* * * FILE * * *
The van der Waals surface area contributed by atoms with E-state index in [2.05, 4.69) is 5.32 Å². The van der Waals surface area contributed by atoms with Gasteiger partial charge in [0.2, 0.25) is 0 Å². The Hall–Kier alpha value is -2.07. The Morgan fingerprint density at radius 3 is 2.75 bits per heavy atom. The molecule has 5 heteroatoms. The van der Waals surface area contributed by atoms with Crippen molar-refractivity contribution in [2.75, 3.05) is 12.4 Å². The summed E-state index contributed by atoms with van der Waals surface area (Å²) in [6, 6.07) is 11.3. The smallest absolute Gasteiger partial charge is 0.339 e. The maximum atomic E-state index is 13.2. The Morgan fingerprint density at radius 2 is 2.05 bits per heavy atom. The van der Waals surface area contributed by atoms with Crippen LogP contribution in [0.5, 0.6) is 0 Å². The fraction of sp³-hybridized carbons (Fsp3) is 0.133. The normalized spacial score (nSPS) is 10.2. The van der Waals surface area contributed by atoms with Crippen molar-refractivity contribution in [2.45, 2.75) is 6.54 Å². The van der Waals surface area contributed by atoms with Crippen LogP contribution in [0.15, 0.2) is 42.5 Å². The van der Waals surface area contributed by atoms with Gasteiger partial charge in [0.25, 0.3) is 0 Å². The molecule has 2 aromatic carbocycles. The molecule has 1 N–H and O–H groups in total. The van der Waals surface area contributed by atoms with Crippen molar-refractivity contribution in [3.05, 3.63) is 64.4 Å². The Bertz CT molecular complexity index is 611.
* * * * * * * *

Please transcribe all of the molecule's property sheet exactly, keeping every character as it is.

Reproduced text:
The van der Waals surface area contributed by atoms with E-state index in [2.05, 4.69) is 5.32 Å². The van der Waals surface area contributed by atoms with Gasteiger partial charge in [0.2, 0.25) is 0 Å². The Hall–Kier alpha value is -2.07. The Morgan fingerprint density at radius 3 is 2.75 bits per heavy atom. The molecule has 5 heteroatoms. The van der Waals surface area contributed by atoms with Crippen molar-refractivity contribution in [2.75, 3.05) is 12.4 Å². The summed E-state index contributed by atoms with van der Waals surface area (Å²) in [6, 6.07) is 11.3. The smallest absolute Gasteiger partial charge is 0.339 e. The maximum atomic E-state index is 13.2. The Morgan fingerprint density at radius 2 is 2.05 bits per heavy atom. The van der Waals surface area contributed by atoms with Crippen LogP contribution in [0.5, 0.6) is 0 Å². The fraction of sp³-hybridized carbons (Fsp3) is 0.133. The normalized spacial score (nSPS) is 10.2. The van der Waals surface area contributed by atoms with Crippen molar-refractivity contribution in [2.45, 2.75) is 6.54 Å². The van der Waals surface area contributed by atoms with Crippen LogP contribution in [0.15, 0.2) is 42.5 Å². The van der Waals surface area contributed by atoms with Gasteiger partial charge in [0.25, 0.3) is 0 Å². The molecule has 2 aromatic carbocycles. The molecule has 1 N–H and O–H groups in total. The van der Waals surface area contributed by atoms with Crippen molar-refractivity contribution in [3.05, 3.63) is 64.4 Å². The Bertz CT molecular complexity index is 611.